By “recoding,” bioengineers mean replacing some of an organism’s genetic “words.” The result would be a “genomically recoded organism” (GRO) that would make today’s genetically modified organisms seem as primitive as a Model T next to Audi’s autonomous RS 7. The GROs created so far are groundbreaking yet simple proofs-of-principle, changing a single “word.” This study sets the stage for changing many more, and “rewriting” genomes of organisms including humans, as Harvard’s George Church and other leaders of synthetic biology recently announced plans to do.
Recoded organisms could have talents evolution hasn’t yet created. For instance, they could make proteins that do not exist in nature, including drugs. Six of the new study’s 21 authors, including Church, are listed as inventors on the application for a patent on designing genomes.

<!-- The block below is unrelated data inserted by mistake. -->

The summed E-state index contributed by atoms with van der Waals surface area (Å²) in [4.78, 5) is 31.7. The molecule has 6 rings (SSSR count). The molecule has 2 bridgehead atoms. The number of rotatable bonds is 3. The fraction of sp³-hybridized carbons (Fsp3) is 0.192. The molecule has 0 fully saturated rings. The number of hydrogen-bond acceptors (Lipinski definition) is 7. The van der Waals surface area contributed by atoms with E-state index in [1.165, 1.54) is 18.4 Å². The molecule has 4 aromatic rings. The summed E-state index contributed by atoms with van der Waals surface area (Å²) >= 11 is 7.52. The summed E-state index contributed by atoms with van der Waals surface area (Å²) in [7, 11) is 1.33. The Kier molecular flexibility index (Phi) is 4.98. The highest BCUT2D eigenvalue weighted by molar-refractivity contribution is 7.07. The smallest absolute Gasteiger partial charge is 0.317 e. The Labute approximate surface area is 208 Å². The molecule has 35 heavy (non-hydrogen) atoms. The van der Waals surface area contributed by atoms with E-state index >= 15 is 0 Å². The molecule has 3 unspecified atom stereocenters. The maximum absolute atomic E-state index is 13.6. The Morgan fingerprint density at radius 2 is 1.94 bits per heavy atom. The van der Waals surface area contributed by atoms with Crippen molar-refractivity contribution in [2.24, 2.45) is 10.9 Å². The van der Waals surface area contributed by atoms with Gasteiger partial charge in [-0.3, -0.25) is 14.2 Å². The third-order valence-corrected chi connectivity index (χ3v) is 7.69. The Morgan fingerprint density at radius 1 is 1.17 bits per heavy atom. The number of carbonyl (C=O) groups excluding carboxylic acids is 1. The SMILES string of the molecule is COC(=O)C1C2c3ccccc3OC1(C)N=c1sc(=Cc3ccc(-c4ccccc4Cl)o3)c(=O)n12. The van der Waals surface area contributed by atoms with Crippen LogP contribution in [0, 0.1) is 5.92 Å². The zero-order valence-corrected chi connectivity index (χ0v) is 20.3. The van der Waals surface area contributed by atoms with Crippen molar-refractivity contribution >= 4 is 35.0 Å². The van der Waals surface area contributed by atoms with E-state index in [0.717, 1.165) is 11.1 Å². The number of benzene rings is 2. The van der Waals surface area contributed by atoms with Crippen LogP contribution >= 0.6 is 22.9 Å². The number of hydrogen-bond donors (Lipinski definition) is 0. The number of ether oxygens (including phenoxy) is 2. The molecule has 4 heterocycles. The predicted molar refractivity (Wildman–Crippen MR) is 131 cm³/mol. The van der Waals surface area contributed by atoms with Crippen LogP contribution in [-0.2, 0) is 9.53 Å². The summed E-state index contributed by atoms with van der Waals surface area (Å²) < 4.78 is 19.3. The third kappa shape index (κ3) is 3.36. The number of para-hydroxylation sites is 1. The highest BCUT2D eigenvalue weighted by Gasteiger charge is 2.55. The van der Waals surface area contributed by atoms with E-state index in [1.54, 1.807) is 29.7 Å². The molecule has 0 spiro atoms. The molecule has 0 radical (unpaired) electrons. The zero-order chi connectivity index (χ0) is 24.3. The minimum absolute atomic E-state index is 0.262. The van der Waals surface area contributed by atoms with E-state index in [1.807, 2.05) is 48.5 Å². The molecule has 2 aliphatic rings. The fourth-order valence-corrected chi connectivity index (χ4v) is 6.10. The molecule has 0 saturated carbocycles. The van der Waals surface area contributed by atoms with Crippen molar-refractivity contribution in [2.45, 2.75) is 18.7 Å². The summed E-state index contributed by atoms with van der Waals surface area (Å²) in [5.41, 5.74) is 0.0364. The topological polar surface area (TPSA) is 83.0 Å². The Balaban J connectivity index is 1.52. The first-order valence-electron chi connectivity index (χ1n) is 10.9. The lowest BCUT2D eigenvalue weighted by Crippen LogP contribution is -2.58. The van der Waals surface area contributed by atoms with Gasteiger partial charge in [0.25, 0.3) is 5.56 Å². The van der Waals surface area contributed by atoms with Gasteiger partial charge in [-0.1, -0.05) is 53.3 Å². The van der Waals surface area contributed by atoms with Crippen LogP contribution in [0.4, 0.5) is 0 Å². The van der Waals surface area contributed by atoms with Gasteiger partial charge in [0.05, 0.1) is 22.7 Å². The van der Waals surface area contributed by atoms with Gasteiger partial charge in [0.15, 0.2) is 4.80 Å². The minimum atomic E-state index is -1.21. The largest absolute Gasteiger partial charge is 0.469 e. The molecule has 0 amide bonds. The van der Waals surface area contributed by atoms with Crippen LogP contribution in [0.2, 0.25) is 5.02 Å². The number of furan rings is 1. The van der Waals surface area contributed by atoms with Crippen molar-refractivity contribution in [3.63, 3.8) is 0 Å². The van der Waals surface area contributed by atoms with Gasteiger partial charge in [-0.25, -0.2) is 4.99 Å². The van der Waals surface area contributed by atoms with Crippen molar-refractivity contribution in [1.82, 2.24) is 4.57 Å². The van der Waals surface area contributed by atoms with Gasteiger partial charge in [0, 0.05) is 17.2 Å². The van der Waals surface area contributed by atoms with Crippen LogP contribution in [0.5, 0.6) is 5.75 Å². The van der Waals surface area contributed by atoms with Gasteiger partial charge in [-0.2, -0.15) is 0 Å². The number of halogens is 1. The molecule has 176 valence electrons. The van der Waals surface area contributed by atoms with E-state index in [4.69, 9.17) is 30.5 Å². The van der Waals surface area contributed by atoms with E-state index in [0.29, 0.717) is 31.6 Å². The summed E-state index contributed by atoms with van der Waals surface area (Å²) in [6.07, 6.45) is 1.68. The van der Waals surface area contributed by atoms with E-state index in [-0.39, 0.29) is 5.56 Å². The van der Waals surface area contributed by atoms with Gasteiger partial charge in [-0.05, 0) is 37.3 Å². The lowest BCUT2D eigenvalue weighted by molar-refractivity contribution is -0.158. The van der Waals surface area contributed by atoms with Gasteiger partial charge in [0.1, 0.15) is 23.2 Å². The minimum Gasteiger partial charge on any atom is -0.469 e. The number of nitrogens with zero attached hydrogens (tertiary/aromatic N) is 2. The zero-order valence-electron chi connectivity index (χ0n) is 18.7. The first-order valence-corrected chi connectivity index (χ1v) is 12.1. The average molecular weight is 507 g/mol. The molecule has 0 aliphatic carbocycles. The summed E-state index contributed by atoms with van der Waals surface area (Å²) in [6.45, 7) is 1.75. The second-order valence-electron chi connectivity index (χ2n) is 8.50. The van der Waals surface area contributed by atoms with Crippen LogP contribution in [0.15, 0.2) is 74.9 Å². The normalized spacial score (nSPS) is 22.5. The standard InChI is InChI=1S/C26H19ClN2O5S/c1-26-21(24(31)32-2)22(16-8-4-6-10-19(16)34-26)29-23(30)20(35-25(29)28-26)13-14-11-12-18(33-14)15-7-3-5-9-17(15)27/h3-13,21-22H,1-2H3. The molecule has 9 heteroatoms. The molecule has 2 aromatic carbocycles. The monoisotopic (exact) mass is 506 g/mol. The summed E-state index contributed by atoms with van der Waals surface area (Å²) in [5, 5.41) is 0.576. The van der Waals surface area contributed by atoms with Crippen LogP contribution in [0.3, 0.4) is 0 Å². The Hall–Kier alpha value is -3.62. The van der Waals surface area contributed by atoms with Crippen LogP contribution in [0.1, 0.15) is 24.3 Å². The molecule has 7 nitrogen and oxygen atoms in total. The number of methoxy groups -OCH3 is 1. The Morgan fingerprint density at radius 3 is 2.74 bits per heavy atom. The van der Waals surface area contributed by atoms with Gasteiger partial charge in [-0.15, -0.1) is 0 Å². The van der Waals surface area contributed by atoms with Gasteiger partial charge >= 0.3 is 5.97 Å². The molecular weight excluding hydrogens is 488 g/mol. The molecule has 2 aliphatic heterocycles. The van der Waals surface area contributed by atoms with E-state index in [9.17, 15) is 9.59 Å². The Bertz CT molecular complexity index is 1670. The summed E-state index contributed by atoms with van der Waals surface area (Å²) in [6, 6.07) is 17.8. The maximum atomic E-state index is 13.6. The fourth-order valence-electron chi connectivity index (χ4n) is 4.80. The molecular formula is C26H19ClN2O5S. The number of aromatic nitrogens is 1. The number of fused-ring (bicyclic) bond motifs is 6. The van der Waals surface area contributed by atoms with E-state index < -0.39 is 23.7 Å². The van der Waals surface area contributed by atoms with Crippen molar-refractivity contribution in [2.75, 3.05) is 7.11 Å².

Scientists not involved in the new study expressed some concern that it might be seen as achieving more than it actually did. “This is an important advance; that is absolutely clear,” said Dieter Söll of Yale University, an elder statesman of biochemistry and coauthor of a recoding study awaiting publication in a journal. “But I see it as a progress report toward developing a [recoded] strain,” and not the creation of one, since the team didn’t make the freed-up “words” perform new functions. “That will take a lot longer,” Söll said.
The DNA of microbes, plants, and animals works by three-letter codes. The double helix’s famous A’s, T’s, C’s, and G’s are arranged in a longstringlikethis. Cells translate the letters three at a time; each of the 64 possible triplets, called a codon, codes for one of 20 amino acids (which get built up into proteins) or for an instruction such as “stop adding amino acids to this protein.”